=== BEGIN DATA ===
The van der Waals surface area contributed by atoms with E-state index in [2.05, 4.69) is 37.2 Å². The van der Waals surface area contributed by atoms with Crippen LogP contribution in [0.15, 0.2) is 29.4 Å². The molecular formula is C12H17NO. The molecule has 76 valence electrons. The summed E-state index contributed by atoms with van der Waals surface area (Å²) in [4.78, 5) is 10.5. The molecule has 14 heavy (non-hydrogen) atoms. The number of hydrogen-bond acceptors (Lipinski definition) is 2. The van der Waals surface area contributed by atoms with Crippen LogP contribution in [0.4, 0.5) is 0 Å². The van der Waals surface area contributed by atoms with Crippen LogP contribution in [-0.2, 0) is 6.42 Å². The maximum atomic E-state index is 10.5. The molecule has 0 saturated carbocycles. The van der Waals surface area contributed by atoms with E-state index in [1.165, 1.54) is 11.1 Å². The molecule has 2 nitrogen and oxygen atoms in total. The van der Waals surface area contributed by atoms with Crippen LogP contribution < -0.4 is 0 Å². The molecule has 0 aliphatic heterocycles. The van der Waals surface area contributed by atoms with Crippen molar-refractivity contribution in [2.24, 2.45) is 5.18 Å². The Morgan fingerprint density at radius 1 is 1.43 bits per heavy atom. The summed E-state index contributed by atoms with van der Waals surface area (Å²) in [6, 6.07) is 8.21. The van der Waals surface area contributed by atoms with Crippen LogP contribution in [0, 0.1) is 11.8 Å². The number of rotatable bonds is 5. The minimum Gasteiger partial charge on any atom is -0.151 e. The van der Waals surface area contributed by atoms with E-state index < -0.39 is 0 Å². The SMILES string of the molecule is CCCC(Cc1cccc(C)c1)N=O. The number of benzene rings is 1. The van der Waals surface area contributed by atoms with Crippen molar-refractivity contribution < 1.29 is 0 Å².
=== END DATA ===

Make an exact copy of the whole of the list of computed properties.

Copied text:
The van der Waals surface area contributed by atoms with E-state index in [2.05, 4.69) is 37.2 Å². The van der Waals surface area contributed by atoms with Crippen LogP contribution in [0.15, 0.2) is 29.4 Å². The molecular formula is C12H17NO. The molecule has 76 valence electrons. The summed E-state index contributed by atoms with van der Waals surface area (Å²) in [4.78, 5) is 10.5. The molecule has 14 heavy (non-hydrogen) atoms. The number of hydrogen-bond acceptors (Lipinski definition) is 2. The van der Waals surface area contributed by atoms with Crippen LogP contribution in [0.4, 0.5) is 0 Å². The van der Waals surface area contributed by atoms with Crippen LogP contribution in [-0.2, 0) is 6.42 Å². The maximum atomic E-state index is 10.5. The molecule has 0 saturated carbocycles. The van der Waals surface area contributed by atoms with E-state index in [1.165, 1.54) is 11.1 Å². The molecule has 2 nitrogen and oxygen atoms in total. The van der Waals surface area contributed by atoms with Crippen LogP contribution < -0.4 is 0 Å². The molecule has 0 aliphatic heterocycles. The van der Waals surface area contributed by atoms with Crippen molar-refractivity contribution in [2.24, 2.45) is 5.18 Å². The Morgan fingerprint density at radius 1 is 1.43 bits per heavy atom. The summed E-state index contributed by atoms with van der Waals surface area (Å²) in [6, 6.07) is 8.21. The van der Waals surface area contributed by atoms with Crippen LogP contribution in [0, 0.1) is 11.8 Å². The number of rotatable bonds is 5. The minimum Gasteiger partial charge on any atom is -0.151 e. The van der Waals surface area contributed by atoms with E-state index < -0.39 is 0 Å². The SMILES string of the molecule is CCCC(Cc1cccc(C)c1)N=O. The number of benzene rings is 1. The van der Waals surface area contributed by atoms with Crippen molar-refractivity contribution < 1.29 is 0 Å².